A colleague I hadn't seen in awhile began the conversation with these words, "Are you still talking about that diversity stuff? No one does that any more." I told her that I was working with my clients to create workplaces where employees love to do their best work and customers love to do business, and that a key component was leveraging diversity, to build an inclusive culture.
She looked shocked when I told her that the most successful organizations knew that inclusion was an ongoing process, and did not end with a few training programs. I told her about some of the organizations I work with, as well as some of the leaders I've interviewed for my "Inclusionist," business news segment on SWIRL radio.
One of those people I interviewed is Niloufar Molavi, who is the U.S. Chief Diversity Officer for PwC (PriceWaterhouseCoopers.) She is very proud of the diversity and inclusion work of PwC.
When I asked Niloufar which of their programs, policies or processes were the most innovative, she said, "At PwC we're proud of all our diversity efforts, but if I had to choose one to highlight, it would be our white male strategy. Men comprise over half our firm and it's critical to engage them in the dialogue about inclusion."
While some people who don't know any better, still think that diversity and inclusion is just affirmative action, or is designed to exclude white people and white men in particular, PwC, understands that diversity and inclusion is essential for business success and everyone plays an important part.
Niloufar told me that at PwC they are not afraid to explore how race and gender influence all of our experiences.
"Ultimately our goal is to build the cultural dexterity of all our people so they can work effectively with colleagues who are very different from themselves."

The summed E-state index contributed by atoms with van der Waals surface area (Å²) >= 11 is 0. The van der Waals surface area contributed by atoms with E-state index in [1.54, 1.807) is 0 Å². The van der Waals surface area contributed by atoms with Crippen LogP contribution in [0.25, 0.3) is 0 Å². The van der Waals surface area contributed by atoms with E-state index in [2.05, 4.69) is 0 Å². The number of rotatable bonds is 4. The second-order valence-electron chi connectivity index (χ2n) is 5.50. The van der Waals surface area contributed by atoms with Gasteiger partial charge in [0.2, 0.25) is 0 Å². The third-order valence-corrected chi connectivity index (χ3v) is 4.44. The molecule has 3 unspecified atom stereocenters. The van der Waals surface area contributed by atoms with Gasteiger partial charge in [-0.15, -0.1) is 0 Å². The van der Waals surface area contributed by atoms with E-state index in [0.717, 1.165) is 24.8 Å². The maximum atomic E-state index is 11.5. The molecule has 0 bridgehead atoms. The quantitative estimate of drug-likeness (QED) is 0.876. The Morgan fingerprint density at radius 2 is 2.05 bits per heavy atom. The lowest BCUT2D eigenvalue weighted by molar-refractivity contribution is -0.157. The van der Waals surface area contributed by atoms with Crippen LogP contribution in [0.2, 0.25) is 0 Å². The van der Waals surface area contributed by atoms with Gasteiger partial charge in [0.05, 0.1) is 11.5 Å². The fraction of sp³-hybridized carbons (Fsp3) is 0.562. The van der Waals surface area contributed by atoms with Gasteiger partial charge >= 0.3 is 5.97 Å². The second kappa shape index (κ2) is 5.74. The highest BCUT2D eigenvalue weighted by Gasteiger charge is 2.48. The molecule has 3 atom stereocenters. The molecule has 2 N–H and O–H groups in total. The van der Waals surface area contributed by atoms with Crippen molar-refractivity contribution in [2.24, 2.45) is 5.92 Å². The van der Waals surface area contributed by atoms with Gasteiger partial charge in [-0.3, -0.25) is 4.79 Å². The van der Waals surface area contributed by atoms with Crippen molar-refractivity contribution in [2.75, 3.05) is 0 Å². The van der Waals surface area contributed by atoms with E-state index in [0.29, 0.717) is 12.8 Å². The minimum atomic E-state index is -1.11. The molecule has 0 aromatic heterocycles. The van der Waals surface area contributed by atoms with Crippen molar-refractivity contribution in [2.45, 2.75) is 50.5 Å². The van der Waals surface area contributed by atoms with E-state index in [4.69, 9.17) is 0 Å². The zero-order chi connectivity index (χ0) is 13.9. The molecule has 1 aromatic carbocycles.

I've also observed organizational leaders that are not long term thinkers use the economy as an excuse to eliminate programs and discussions that promote diversity and inclusion and employee engagement.
When I asked Molavi about practices at PwC during this economy, she said, "Even in the midst of the downturn last year we hosted a Diversity Leadership Forum called "Bad Times Don't Last Good People Do." The discussion was about how to maintain a long-term view regarding talent despite short-term economic pressures. We firmly believe companies must focus on diversity regardless of the economic climate in order to remain competitive."
Another one of my colleagues recently insisted that diversity and inclusion were just issues in the US, and no one else thought it important. Since PwC is global, I wanted to know their thoughts and asked Niloufar. She answered "The global network of PricewaterhouseCoopers firms - each of which is a separate and independently owned, have a myriad of different programs around the world to help fulfill our common commitment to diversity and inclusion. It's not just a U.S. imperative."
June is known as Gay Pride month, so I asked her whether they included lesbian, gay, bisexual and transgender people in their diversity and inclusion initiatives. She went on to say, "I recently attended a recruiting event at my Alma mater the University of Texas. I was sitting next to a potential new hire who made a point to tell me how much he appreciated PwC's commitment to inclusion, particularly our focus on GLBT initiatives. This experience underscored how important diversity efforts are to attracting and retaining the best people."
So next time, some "know it all," tells me the conversation about diversity and inclusion is dead in corporate America or in the workplace in general, I'll tell them to check out PriceWaterhouseCoopers, and google Niloufar Molavi, if my word isn't good enough.